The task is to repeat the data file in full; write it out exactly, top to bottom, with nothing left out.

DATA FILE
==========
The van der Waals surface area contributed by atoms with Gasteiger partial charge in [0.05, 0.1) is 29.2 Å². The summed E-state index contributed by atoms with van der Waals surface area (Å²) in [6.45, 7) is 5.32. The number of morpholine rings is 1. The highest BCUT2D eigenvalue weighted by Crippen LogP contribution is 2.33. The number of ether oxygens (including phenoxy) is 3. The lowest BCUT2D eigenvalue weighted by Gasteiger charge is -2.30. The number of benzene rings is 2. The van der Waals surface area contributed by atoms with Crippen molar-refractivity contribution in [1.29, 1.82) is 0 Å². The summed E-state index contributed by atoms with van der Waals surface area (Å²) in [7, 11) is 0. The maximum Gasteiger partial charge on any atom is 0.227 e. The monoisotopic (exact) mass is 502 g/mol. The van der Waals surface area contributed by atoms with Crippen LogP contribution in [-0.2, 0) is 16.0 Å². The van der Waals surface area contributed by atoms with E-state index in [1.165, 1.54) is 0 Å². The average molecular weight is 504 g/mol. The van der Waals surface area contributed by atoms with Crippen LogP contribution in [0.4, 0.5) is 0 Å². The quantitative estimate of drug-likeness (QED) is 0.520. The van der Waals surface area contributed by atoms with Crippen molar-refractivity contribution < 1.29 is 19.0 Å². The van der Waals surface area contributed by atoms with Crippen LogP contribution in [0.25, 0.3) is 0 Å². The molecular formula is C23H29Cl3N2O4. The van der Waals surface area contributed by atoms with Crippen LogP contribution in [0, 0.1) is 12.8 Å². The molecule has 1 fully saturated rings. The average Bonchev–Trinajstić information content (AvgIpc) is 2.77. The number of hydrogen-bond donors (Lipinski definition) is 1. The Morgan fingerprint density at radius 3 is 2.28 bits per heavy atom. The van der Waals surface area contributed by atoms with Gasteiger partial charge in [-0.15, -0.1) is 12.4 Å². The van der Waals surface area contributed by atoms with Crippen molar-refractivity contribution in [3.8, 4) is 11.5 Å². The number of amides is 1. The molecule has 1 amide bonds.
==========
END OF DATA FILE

The van der Waals surface area contributed by atoms with Gasteiger partial charge in [0.05, 0.1) is 29.2 Å². The summed E-state index contributed by atoms with van der Waals surface area (Å²) in [6.45, 7) is 5.32. The number of morpholine rings is 1. The highest BCUT2D eigenvalue weighted by Crippen LogP contribution is 2.33. The number of ether oxygens (including phenoxy) is 3. The lowest BCUT2D eigenvalue weighted by Gasteiger charge is -2.30. The number of benzene rings is 2. The van der Waals surface area contributed by atoms with Crippen molar-refractivity contribution in [1.29, 1.82) is 0 Å². The summed E-state index contributed by atoms with van der Waals surface area (Å²) in [7, 11) is 0. The maximum Gasteiger partial charge on any atom is 0.227 e. The monoisotopic (exact) mass is 502 g/mol. The van der Waals surface area contributed by atoms with Crippen LogP contribution in [-0.2, 0) is 16.0 Å². The van der Waals surface area contributed by atoms with E-state index in [1.165, 1.54) is 0 Å². The average molecular weight is 504 g/mol. The van der Waals surface area contributed by atoms with Crippen LogP contribution in [0.4, 0.5) is 0 Å². The quantitative estimate of drug-likeness (QED) is 0.520. The van der Waals surface area contributed by atoms with Crippen molar-refractivity contribution < 1.29 is 19.0 Å². The van der Waals surface area contributed by atoms with Crippen LogP contribution in [0.25, 0.3) is 0 Å². The molecular formula is C23H29Cl3N2O4. The van der Waals surface area contributed by atoms with Crippen LogP contribution in [0, 0.1) is 12.8 Å². The molecule has 1 fully saturated rings. The average Bonchev–Trinajstić information content (AvgIpc) is 2.77. The number of hydrogen-bond donors (Lipinski definition) is 1. The Morgan fingerprint density at radius 3 is 2.28 bits per heavy atom. The van der Waals surface area contributed by atoms with Gasteiger partial charge in [-0.15, -0.1) is 12.4 Å². The van der Waals surface area contributed by atoms with Crippen molar-refractivity contribution in [3.8, 4) is 11.5 Å². The number of amides is 1. The molecule has 1 amide bonds.